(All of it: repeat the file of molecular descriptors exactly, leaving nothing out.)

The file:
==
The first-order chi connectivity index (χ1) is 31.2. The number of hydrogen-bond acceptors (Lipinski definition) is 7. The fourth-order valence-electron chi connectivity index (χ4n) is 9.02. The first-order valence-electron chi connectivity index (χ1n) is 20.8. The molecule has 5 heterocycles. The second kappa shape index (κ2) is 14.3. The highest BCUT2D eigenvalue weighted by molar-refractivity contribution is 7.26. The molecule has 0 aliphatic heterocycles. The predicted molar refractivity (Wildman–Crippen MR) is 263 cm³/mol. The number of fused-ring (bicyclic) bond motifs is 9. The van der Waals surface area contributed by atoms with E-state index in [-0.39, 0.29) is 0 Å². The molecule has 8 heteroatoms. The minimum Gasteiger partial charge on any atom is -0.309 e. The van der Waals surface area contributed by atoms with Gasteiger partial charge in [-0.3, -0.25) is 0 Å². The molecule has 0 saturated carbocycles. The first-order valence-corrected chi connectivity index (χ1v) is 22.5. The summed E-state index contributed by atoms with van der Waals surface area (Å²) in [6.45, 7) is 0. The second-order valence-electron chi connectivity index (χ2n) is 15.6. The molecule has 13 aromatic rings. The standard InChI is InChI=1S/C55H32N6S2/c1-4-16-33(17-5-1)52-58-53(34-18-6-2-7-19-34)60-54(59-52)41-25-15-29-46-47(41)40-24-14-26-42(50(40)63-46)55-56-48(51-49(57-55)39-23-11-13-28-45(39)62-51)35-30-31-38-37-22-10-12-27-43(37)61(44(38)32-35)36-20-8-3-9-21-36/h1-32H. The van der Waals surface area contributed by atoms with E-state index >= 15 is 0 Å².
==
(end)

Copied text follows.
The first-order chi connectivity index (χ1) is 31.2. The number of hydrogen-bond acceptors (Lipinski definition) is 7. The fourth-order valence-electron chi connectivity index (χ4n) is 9.02. The first-order valence-electron chi connectivity index (χ1n) is 20.8. The molecule has 5 heterocycles. The second kappa shape index (κ2) is 14.3. The highest BCUT2D eigenvalue weighted by molar-refractivity contribution is 7.26. The molecule has 0 aliphatic heterocycles. The predicted molar refractivity (Wildman–Crippen MR) is 263 cm³/mol. The number of fused-ring (bicyclic) bond motifs is 9. The van der Waals surface area contributed by atoms with E-state index in [-0.39, 0.29) is 0 Å². The molecule has 8 heteroatoms. The minimum Gasteiger partial charge on any atom is -0.309 e. The van der Waals surface area contributed by atoms with Gasteiger partial charge in [-0.3, -0.25) is 0 Å². The molecule has 0 saturated carbocycles. The first-order valence-corrected chi connectivity index (χ1v) is 22.5. The summed E-state index contributed by atoms with van der Waals surface area (Å²) in [6.45, 7) is 0. The second-order valence-electron chi connectivity index (χ2n) is 15.6. The molecule has 13 aromatic rings. The standard InChI is InChI=1S/C55H32N6S2/c1-4-16-33(17-5-1)52-58-53(34-18-6-2-7-19-34)60-54(59-52)41-25-15-29-46-47(41)40-24-14-26-42(50(40)63-46)55-56-48(51-49(57-55)39-23-11-13-28-45(39)62-51)35-30-31-38-37-22-10-12-27-43(37)61(44(38)32-35)36-20-8-3-9-21-36/h1-32H. The van der Waals surface area contributed by atoms with E-state index >= 15 is 0 Å².